Let's roll back the clock a bit. Assume it is 2003, and you are in the middle of filing your taxes. You realize that, for one reason or another, you did not pay enough in taxes for that year. Instead of getting a nice refund, you now owe Uncle Sam a sum of money that you do not have. What is the best thing to do in this situation? Without a doubt, you still should file your taxes. Even if you cannot send payment with your return, filing your taxes and not paying immediately will put you in a much better position than not filing at all.
The IRS might take a few years to realize the shortfall. You can be assured that by the time the IRS decides to try to collect the tax from you, the original amount you owed will have increased significantly, due to penalties and years of interest accruing. It would even be safe to say that the small sum of money you owed the IRS in 2003 has now doubled, or even tripled in size. Dealing with the IRS can be a very scary situation. You did not file fraudulently, you did not file late, and the tax due is more than three years old. Do you have any options? Can bankruptcy help you in this situation?
With the help of a qualified bankruptcy attorney, yes it can! You may be able to get a discharge of your tax debt under certain circumstances. With a skilled bankruptcy lawyer by your side, it is certainly possible if the debt meets certain criteria. The tax year in question must have been filed in a timely manner, and without the intent of fraud. The tax liability also must be more than three years old in order to qualify for discharge. In addition, the IRS must not have assessed your liability for the tax debt within 240 days prior to your bankruptcy filing date. If you have not received the formal notice of assessment from the IRS within 240 days of your filing date, you should be eligible.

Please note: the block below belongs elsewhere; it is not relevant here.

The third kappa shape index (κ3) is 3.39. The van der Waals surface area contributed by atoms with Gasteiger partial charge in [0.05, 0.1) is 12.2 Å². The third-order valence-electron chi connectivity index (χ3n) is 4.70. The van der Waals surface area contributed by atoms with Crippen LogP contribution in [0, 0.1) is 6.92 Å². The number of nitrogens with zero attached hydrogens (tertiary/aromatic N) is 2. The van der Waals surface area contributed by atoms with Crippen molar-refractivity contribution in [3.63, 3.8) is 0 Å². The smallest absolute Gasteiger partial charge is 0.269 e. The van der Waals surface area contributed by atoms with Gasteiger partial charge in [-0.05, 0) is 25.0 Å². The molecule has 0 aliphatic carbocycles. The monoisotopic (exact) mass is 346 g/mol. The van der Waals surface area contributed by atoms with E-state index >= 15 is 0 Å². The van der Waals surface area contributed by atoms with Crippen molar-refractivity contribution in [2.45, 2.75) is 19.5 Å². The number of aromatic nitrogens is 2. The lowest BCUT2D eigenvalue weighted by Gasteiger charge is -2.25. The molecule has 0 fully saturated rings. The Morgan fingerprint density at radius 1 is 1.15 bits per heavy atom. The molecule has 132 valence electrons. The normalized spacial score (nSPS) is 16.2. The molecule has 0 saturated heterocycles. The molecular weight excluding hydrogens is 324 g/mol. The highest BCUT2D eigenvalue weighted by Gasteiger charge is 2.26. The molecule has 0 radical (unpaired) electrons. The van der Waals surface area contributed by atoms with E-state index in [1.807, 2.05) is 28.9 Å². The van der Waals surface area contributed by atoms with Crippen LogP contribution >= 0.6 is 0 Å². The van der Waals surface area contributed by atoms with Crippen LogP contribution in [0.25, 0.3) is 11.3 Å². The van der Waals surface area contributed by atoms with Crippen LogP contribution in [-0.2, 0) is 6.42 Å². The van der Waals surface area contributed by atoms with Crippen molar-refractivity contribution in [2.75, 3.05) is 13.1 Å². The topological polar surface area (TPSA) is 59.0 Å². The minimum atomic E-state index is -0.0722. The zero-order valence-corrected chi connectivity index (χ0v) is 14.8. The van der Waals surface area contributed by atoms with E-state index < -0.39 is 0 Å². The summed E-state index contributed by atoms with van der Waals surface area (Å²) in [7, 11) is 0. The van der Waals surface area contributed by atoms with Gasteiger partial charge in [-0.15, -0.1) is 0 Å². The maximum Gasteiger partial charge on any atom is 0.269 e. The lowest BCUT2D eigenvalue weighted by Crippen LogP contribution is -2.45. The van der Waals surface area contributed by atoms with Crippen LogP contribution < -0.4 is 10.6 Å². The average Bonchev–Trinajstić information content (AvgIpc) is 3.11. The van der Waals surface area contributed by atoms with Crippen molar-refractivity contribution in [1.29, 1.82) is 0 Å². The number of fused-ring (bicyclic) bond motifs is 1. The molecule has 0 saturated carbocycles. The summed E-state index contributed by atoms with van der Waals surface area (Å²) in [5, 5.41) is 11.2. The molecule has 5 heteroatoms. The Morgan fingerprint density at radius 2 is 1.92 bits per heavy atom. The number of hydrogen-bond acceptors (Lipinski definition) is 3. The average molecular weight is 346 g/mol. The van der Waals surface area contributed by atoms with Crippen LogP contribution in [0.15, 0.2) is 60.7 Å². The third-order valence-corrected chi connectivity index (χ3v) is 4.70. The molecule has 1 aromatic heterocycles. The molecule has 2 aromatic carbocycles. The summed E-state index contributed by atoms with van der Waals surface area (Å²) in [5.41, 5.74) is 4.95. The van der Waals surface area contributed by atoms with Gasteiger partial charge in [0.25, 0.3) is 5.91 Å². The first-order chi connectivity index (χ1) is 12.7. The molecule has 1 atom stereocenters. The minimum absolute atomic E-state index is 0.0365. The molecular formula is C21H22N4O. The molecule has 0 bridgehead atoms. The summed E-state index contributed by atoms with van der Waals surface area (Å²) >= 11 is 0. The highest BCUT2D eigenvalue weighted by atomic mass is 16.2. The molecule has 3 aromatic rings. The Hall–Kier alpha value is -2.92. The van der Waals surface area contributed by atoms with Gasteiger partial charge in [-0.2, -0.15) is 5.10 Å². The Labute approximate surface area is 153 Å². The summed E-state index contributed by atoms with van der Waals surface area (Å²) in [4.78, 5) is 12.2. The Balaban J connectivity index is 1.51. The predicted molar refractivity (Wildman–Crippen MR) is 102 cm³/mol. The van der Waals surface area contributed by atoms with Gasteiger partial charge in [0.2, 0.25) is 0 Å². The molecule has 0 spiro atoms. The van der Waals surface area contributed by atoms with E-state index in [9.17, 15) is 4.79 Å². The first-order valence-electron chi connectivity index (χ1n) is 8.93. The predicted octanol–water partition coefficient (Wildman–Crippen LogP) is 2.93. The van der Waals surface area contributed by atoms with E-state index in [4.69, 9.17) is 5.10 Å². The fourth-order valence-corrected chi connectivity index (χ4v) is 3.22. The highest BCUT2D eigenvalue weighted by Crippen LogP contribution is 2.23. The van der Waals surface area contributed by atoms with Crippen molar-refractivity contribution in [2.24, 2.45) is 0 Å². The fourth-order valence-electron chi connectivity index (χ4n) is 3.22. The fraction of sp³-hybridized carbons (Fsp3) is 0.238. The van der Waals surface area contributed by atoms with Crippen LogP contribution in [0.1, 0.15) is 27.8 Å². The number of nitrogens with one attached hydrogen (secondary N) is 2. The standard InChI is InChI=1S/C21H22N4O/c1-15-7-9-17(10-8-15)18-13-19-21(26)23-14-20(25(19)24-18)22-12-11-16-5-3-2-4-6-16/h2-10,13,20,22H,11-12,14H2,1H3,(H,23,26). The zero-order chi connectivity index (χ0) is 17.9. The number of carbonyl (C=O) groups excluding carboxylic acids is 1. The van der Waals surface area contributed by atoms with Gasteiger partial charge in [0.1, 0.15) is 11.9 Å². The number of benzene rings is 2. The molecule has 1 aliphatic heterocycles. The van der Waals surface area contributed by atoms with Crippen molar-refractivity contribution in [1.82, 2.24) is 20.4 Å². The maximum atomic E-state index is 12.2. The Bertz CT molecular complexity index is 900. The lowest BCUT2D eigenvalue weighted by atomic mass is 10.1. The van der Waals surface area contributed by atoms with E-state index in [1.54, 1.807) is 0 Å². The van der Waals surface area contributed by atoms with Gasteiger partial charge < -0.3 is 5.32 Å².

Although you may feel guilty about not paying your tax debt, there is little reason to feel this way. Most working people, over the course of their lifetimes, pay more than their fair share of property taxes, income taxes, sales taxes, and utility taxes. You should not feel guilty for not being able to pay your tax debt. You should feel proud to live in a country that allows responsible, hardworking citizens to have a second chance when they fall on hard times. It can be very easy to make a mistake with today's overly complicated and bulky tax code, as well. If you have a tax debt that you cannot pay, bankruptcy may be the solution you need. Contact a lawyer in your area today to find out if your tax debt can be discharged.